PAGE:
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International visitors in Tulsa attended an education rally and weighed in on education crisis

Posted at 7:29 PM, Apr 09, 2018
and last updated 2018-04-09 20:29:33-04

TULSA, Okla. - From the sound of the incessant honking in Brookside on Monday, you might have thought you were in New York City.

However, the honks and beeps you heard came from drivers supporting a group of teachers, parents and students rallying for public education funding.

Around 10:30 a.m., they started spreading out along the sidewalk on 37th and Peoria holding up signs in support of education.

"Every year in April, it's like how much are we losing? How many teachers is it going to affect? What classes are we going to lose?" said Angela Loegering, a French teacher at Carver Middle School.

She, along with other middle school teachers, organized the rally on day sixth of the walkout to bring awareness to their frustration over underfunding of Oklahoma schools.

Among the crowd was a group of international visitors from the U.S. Department of State's visitor program through the Tulsa Global Alliance. It's in town to learn about American culture.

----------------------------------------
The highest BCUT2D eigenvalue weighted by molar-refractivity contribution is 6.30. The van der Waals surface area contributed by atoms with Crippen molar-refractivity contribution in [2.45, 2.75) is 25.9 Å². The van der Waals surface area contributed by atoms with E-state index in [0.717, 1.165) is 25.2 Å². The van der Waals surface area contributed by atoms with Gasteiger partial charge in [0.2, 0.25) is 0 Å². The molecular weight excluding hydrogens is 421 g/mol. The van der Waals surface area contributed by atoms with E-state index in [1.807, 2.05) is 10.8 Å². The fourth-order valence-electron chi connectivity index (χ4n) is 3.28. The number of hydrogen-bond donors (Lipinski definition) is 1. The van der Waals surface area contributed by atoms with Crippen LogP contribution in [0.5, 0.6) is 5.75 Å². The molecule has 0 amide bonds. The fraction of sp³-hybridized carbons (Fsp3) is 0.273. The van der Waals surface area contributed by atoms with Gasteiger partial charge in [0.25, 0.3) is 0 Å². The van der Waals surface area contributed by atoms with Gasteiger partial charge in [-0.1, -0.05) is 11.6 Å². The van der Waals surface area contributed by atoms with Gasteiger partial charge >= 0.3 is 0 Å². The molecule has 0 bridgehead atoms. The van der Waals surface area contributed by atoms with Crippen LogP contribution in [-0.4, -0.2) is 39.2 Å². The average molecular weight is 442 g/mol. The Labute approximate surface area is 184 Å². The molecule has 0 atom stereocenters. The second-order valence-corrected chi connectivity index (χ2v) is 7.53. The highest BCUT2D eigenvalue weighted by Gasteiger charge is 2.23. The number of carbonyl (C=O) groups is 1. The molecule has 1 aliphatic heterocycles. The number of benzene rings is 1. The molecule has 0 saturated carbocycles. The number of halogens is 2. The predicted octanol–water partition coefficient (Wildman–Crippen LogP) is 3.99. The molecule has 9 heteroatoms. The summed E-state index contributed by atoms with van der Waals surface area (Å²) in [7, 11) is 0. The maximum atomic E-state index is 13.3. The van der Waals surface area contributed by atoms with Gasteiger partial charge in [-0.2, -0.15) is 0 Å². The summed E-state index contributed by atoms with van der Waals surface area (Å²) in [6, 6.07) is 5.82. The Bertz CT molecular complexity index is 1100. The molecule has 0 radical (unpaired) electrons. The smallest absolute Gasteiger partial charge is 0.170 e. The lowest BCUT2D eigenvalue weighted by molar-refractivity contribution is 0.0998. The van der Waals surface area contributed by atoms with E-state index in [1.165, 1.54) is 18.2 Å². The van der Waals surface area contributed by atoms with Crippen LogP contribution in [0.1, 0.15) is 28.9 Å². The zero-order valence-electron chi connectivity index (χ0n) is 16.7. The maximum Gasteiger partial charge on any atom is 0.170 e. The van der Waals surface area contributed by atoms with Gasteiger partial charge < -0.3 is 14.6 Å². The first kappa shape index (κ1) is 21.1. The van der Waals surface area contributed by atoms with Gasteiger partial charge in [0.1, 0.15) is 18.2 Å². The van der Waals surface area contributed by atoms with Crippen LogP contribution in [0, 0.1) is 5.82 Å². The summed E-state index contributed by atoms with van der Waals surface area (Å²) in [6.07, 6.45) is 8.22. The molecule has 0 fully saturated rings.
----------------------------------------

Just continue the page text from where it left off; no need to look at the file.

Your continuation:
"I would have never though America would have such a thing here. We expect America as a power state to have everything, I mean you guys are rich. You have the resources," said Nokuthula Ngwenya from Zimbabwe. 

She says the dire situation in the state resonates with her as a teacher in her country.

"Civil servants in my country are also very poorly paid, and the public schools are underfunded and everything that is being said here. I can quite understand what is going on here," said Ngwenya.

Seeing the teachers rally isn't too surprising for Australian visitor, Jason Ball. His country also has teachers unions supporting schools.

"It's a no-brainer why the state is struggling in these ways when you're not investing in your kids. You're not investing in your teachers," said Ball.

Despite the challenges Oklahoma, and other states like Arizona, are facing when it comes to funding classrooms, these foreigners see Americans as privileged to have the freedom to speak up for what they believe in.

"There is so much hope for the future, especially with young teachers coming in and not accepting the status quo, knowing that things can be better," said Ball.

Ngwenya also expressed that sentiment.

"People have a voice, and so I would like it very much to go back to my country and advocate for the people to be heard."

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